When Needham gymnast Aly Raisman competes in the individual all-around Thursday, the pressure is really going to be on. On her parents, that is.
“I’m almost more tense for them than for her,” said Amy Nobile, a Hingham author and mother of two. “You’re watching [the Raismans] thinking ‘don’t have a hernia.’ I can’t even imagine that pressure,” Nobile said.
She paused. “Actually, I can.”
Never mind that most kids aren’t competing in the Olympics. And that most parents won’t have their sideline angst captured by one of NBC’s roving “parent cams,” as Rick and Lynn Raisman did on Sunday, as they tensely performed a synchronized version of their daughter’s uneven bars routine from their seats.
Even if a child is merely performing a camp skit or pitching in a recreational league game, there’s no harder place for a parent to be than on the sidelines, focused like a laser, yet unable to control the outcome.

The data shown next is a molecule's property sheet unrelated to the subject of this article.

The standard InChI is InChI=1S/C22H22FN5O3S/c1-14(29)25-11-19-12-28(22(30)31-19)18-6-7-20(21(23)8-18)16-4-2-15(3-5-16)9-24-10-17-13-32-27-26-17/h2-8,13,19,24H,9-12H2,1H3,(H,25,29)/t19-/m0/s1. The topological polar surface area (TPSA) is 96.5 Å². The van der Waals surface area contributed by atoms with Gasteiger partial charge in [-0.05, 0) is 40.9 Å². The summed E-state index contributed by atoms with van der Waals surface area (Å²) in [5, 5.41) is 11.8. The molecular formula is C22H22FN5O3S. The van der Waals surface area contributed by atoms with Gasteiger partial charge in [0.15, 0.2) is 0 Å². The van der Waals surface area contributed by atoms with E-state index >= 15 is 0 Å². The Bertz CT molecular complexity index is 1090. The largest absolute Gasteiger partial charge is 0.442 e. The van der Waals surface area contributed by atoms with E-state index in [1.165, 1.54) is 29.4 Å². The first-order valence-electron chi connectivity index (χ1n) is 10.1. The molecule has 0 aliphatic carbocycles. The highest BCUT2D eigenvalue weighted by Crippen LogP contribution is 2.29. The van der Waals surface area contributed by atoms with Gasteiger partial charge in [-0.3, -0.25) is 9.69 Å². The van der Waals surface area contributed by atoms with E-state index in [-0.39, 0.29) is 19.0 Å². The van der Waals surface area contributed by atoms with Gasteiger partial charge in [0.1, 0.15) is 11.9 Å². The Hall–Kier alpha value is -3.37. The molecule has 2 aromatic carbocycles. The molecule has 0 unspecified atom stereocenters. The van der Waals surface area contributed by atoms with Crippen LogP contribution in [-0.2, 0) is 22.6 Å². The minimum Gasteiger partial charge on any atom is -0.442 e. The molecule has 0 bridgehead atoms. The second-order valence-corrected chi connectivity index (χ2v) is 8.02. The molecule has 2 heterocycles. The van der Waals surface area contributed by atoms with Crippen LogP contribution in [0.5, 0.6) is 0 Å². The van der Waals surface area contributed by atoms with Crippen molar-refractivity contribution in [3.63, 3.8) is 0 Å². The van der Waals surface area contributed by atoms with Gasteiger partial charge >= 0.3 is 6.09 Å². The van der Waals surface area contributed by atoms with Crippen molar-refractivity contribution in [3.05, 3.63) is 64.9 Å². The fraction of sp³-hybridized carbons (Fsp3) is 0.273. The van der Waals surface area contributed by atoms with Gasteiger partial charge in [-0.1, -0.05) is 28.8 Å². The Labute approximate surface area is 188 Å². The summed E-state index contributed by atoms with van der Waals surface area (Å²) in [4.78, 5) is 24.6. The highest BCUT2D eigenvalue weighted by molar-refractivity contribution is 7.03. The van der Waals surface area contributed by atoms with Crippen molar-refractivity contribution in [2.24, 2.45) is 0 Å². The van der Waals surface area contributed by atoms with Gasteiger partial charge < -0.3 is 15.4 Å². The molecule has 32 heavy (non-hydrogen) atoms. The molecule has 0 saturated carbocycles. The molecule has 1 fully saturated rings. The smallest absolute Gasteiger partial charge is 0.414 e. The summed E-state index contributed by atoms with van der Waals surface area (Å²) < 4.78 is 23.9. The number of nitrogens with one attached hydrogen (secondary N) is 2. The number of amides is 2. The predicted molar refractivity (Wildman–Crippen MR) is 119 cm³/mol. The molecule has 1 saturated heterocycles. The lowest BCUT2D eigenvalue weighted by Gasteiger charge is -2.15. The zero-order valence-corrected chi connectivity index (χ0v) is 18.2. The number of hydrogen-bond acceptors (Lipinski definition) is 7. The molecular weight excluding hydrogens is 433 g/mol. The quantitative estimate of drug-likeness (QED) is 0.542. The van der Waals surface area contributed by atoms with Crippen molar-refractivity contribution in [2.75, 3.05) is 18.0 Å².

“Most of the time I want someone to punch me in the face, knock me out, and show me the video afterward,” said radio personality Lauren Beckham Falcone, the mother of a 9-year-old girl who recently performed “Put it in the Piggy” at Wheelock Family Theatre’s summer camp program.
“You want your kid to succeed, even if it’s minor,” Falcone said, noting that the angst never stops. “Even if they don’t continue with sports, there’s not getting the job, not getting the boyfriend. It’s endless.”
The London Olympics have been called the “first Twitter Games.” But thanks to the Raismans, who unintentionally became an overnight Internet sensation — and some other Olympic mothers and fathers twitching on the sidelines — they may also be remembered as much for the parents as the social media.
Viewers have stressed out along with Rita Wieber, the mother of gymnast Jordyn Wieber, as she covered her eyes and tried to watch her daughter’s uneven bars routine on Sunday and clasped Rosary beads on Tuesday, and with Damaris Orozco, the mother of gymnast John Orozco. She alternately covered her eyes and fanned herself, the better to keep cool in the face of such an intense mental workout. And what parent couldn’t relate to the father of swimmer Chad Le Clos? An emotional Bert Le Clos watched his son win gold in the 200-meter butterfly Tuesday from beneath a South African flag he’d pulled over his head.